Glossary Of Financial Terms starting with A

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List of Financial Terms (Alphabet Wise)

Acceptance The drawee's acknowledgement of the LIABILITY on a BILL OF EXCHANGE, in writing on the instrument itself. A bill may also bear the co-acceptance by a bank, which is a guarantee to honour the instrument in the event of default by the drawee.

Accommodation Bill A BILL OF EXCHANGE without any consideration, or quid pro quo. In this case, a person signs a bill and makes himself liable, without receiving any value in return, such as, an advantage or a benefit. The purpose of accepting such a bill is to accommodate the drawer who is temporarily in need of funds. The acceptance enhances the LIQUIDITY of the instrument, which can be discounted by the drawer with a bank.

Accrual Basis A method of accounting that recognizes revenues and expenses as they accrue, even though cash would not have been received or paid during the accrual period.

ADR An acronym for American Depository Receipt. It is an instrument traded at U.S. exchanges representing a fixed number of shares of a foreign company that is traded in the foreign country. By trading in ADRs, U.S. investors manage to avoid some of the problems of dealing in foreign securities markets. The ADR route enables companies to raise funds in the U.S. financial markets, provided they meet the stringent regulatory norms for disclosure and accounting. (See also GDR.)

Allotment The acceptance of an application subscribing to the shares or other securities of a company. Such allotment establishes the contractual relationship that underlies an investment through public subscription.

Amortization The reduction f an amount at regular intervals over a certain time period. This term is used to refer to the reduction of debt by regular payment of loan installments during the life of a loan. It is also used to described the accounting process of writing off an intangible ASSET.

Annual Report A yearly publication that contains particulars relating to the operating data of a company, and which is published and distributed by the company to its share-holders, as per the requirement of the Companies Act. The important contents are the profit and loss statement and the BALANCE SHEET. These statements show a company's performance in terms of sales and earnings during a financial year, and also its year-end financial position in terms of ASSETS and LIABILITIES. It also contains the directors' report, a notice to the shareholders about the proposed business agenda of the annual general meeting and the auditor's report.

Arbitrage The simultaneous purchase and sale transactions in a security or a commodity, undertaken in different markets to profit from price differences. For example, an arbitrageur may find that the share of The Tata Iron and Steel Company (TISCO) is trading at a lower price, at the Vadodara Stock Exchange compared to the exchange at Bombay. Hence, he may simultaneously purchase TISCO stock in Vadodara at, say Rs.250, and sell in Bombay at a higher price, say Rs.256, making a profit of Rs.6 per share less expenses.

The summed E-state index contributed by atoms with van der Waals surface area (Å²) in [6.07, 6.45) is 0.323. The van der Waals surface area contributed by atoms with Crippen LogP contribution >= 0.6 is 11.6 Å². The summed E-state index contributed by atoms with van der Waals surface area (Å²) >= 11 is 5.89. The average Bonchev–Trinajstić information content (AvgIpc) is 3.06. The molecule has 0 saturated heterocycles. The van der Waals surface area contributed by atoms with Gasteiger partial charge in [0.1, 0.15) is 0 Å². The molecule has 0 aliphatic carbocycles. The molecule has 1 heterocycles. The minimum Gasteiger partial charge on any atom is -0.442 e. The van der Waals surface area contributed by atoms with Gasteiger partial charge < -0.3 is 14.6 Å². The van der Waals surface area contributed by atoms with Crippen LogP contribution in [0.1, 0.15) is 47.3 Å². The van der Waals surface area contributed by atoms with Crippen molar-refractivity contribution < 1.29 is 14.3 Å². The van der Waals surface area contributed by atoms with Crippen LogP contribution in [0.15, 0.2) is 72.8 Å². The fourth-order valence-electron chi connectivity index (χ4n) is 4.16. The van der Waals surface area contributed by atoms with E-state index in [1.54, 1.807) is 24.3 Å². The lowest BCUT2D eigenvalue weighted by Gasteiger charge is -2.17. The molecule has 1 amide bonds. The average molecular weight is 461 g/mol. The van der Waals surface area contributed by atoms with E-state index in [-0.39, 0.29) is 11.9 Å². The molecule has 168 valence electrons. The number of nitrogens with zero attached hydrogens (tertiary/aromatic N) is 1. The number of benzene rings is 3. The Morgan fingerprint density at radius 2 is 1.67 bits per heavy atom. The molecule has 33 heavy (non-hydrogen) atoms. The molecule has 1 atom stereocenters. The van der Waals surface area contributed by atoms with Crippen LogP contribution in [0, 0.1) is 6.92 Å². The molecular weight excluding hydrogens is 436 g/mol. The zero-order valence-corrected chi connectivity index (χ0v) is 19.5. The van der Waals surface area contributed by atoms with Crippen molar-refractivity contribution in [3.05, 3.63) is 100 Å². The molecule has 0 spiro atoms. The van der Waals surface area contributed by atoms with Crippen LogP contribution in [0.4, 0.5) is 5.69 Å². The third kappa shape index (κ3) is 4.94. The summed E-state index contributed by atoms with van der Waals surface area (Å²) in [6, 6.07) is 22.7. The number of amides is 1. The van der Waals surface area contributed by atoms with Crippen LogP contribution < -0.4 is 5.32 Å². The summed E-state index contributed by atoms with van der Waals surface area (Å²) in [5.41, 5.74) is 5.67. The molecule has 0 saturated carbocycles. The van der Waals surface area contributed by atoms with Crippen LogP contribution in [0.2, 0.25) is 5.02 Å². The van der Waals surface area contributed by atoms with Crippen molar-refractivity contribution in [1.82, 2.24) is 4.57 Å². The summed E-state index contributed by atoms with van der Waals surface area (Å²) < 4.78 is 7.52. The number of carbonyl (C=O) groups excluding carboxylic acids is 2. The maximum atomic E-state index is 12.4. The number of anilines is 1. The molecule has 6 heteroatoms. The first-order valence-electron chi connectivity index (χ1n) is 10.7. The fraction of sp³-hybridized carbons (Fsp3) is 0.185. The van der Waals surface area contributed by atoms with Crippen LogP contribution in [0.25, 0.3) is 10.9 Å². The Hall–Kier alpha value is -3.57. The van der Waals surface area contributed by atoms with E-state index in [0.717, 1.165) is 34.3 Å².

Asset Management Company (AMC) A company set up for floating and managing schemes of a MUTUAL FUND. An AMC earns fees by acting as the PORTFOLIO manager of a fund. The AMC is appointed by the Board of Trustees, which oversees its activities. Thus, a mutual fund is generally established as a trust by a SPONSOR, which could be a registered company, bank or FINANCIAL INSTITUTION. Also, a custodian and a registrar are appointed to ensure safe keeping of the fund's securities and to deal with investors' applications, correspondence, etc.

At-the-Money The term relates to trading in listed OPTIONS. An option is said to be trading "at-the-money" when the STRIKING PRICE and the market price of the underlying share are equal. (See OPTIONS as well as Appendix II).

Angel Investor – These are high worth individuals who provide seed capital for start-ups in return for a minority share in business. They are also known as Business Angel or simply Angel. They can also be a group of individuals who pool their savings or funds to invest in start-ups. Angels come into picture when the business idea is in its inception stage. Business ideas that do not get much respect from banking sector can approach Angels. Angels also invest in an idea that has potential to get market's attention. Usually bank's risk appetite is lesser than Angels. Also they charge a little lower than banks. They do not invest in huge in a single project rather in a multi-portfolio to balance out their losses.

Last Updated on 1/31/2012